“We Brought You The Promise Of The Future, But Our Tongue Stammered And Barked…”
Part Two by Arundhati Roy
My phone rang at three in the morning. It was John Cusack asking me if I would go with him to Moscow to meet Edward Snowden. I’d met John several times; I’d walked the streets of Chicago with him, a hulking fellow hunched into his black hoodie, trying not to be recognised. I’d seen and loved several of the iconic films he has written and acted in and I knew that he’d come out early on Snowden’s side with The Snowden Principle, an essay he wrote only days after the story broke and the US government was calling for Snowden’s head. We had had conversations that usually lasted several hours, but I embraced Cusack as a true comrade only after I opened his refrigerator and found nothing but an old brass bus horn and a pair of small antlers in his freezer.
I told him that I would love to meet Edward Snowden in Moscow.
The other person who would be travelling with us was Daniel Ellsberg—Snowden of the ’60s—the whistleblower who made public the Pentagon papers during the Vietnam war. I had met Dan briefly, more than 10 years ago, when he gave me his book, Secrets: A Memoir of Vietnam and the Pentagon Papers.
Dan comes down pretty ruthlessly on himself in his book. Only by reading it—and you should—can you even begin to understand the disquieting combination of guilt and pride he has lived with for about 50 of his 84 years. This makes Dan a complicated, conflicted man—half-hero, half-haunted spectre—a man who has tried to do penance for his past deeds by speaking, writing, protesting and getting arrested in acts of civil disobedience for decades.
In the first few chapters of Secrets, he tells of how, in 1965, when he was a young employee in the Pentagon, orders came straight from Robert McNamara’s office (“It was like an order from God”) to gather “atrocity details” about Viet Cong attacks on civilians and military bases anywhere in Vietnam. McNamara, Secretary of Defence at the time, needed the information to justify “retaliatory action”—which essentially meant he needed a justification for bombing South Vietnam. The “atrocity” gatherer that “God” chose was Daniel Ellsberg:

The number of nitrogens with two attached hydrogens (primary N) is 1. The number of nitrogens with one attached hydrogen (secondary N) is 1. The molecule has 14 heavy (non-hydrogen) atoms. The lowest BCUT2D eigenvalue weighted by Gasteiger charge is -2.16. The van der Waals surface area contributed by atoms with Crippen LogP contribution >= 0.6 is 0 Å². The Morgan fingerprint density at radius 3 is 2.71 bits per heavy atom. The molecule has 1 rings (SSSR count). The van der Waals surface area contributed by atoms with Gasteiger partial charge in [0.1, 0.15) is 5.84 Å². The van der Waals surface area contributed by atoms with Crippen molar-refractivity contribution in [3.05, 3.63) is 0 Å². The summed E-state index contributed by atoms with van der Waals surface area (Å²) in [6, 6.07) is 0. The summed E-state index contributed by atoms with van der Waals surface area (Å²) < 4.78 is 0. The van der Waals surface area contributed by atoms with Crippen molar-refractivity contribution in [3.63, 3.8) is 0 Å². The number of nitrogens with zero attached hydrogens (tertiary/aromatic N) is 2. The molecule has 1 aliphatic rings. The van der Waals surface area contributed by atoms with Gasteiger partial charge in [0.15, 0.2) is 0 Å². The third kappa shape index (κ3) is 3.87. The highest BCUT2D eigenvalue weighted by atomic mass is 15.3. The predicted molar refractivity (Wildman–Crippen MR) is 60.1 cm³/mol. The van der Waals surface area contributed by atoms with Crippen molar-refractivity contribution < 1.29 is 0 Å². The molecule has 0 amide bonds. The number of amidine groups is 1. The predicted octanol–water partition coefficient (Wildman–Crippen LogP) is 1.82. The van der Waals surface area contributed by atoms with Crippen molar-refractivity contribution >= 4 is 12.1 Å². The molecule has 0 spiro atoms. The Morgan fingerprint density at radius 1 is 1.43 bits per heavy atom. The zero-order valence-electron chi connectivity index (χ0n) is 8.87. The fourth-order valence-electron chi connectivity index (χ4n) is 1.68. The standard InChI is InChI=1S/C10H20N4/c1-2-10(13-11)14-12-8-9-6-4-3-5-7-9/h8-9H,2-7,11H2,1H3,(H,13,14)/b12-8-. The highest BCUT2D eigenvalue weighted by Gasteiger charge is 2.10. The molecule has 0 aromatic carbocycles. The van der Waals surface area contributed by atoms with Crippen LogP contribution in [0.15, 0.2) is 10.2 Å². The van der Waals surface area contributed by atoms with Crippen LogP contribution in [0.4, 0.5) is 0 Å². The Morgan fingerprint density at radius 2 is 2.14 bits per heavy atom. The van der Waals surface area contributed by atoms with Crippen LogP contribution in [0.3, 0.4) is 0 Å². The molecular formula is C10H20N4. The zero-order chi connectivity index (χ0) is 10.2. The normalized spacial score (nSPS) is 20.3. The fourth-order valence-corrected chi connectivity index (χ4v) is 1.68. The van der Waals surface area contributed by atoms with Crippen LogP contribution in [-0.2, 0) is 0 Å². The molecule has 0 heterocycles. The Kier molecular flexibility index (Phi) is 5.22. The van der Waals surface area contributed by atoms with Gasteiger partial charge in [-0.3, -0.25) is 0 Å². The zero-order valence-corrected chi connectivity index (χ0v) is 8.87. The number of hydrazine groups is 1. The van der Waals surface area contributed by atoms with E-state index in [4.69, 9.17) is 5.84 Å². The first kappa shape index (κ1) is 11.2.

I had no doubts or hesitation as I went down to the Joint War Room to do my best. That’s the memory I have to deal with.... Briefly I told the colonel I needed details of atrocities.... Above all I wanted the gory details of the injuries to the Americans at Pleiku and especially at Qui Nhon. I told the colonel “I need blood”.... Most of the reports didn’t go into gory details, but some of them did. The district chief had been disemboweled in front of the village, and his family, his wife and four children had been killed too. “Great! That’s what I want to know! That’s what we need! More of that! Can you find other stories like that?”
Within weeks, the campaign called Rolling Thunder was announced. American jets began to bomb South Vietnam. Something like 175,000 marines were deployed in that small country on the other side of the world, 8,000 miles away from Washington, DC. The war would go on for eight more years. (According to the testimonies in the recently published book about the Vietnam War Kill Anything that Moves by Nick Turse, what the US army did in Vietnam as it moved from village to village with orders to “kill anything that moves”—which included women, children and livestock—was just as vicious, though on a much larger scale, as anything ISIS is doing now. It had the added benefit of being backed up by the most powerful air force in the world.)
By the end of the Vietnam war, three million Vietnamese people and 58,000 US troops had been killed and enough bombs had been dropped to cover the whole of Vietnam in several inches of steel. Here’s Dan again: “I have never been able to explain to myself—so I can’t explain to anyone else—why I stayed in the Pentagon job after the bombing started. Simple careerism isn’t an adequate explanation; I wasn’t wedded to that role or to more research from the inside; I’d learned as much as I needed to. That nights’ work was the worst thing I’ve ever done.”
When I first read Secrets, I was unsettled by my admiration and sympathy for Dan on the one hand and my anger, not at him of course, but at what he so candidly admitted to having been part of on the other. Those two feelings ran on clear, parallel tracks, refusing to converge. I knew that when my raw nerves met his, we would be friends, which is how it turned out.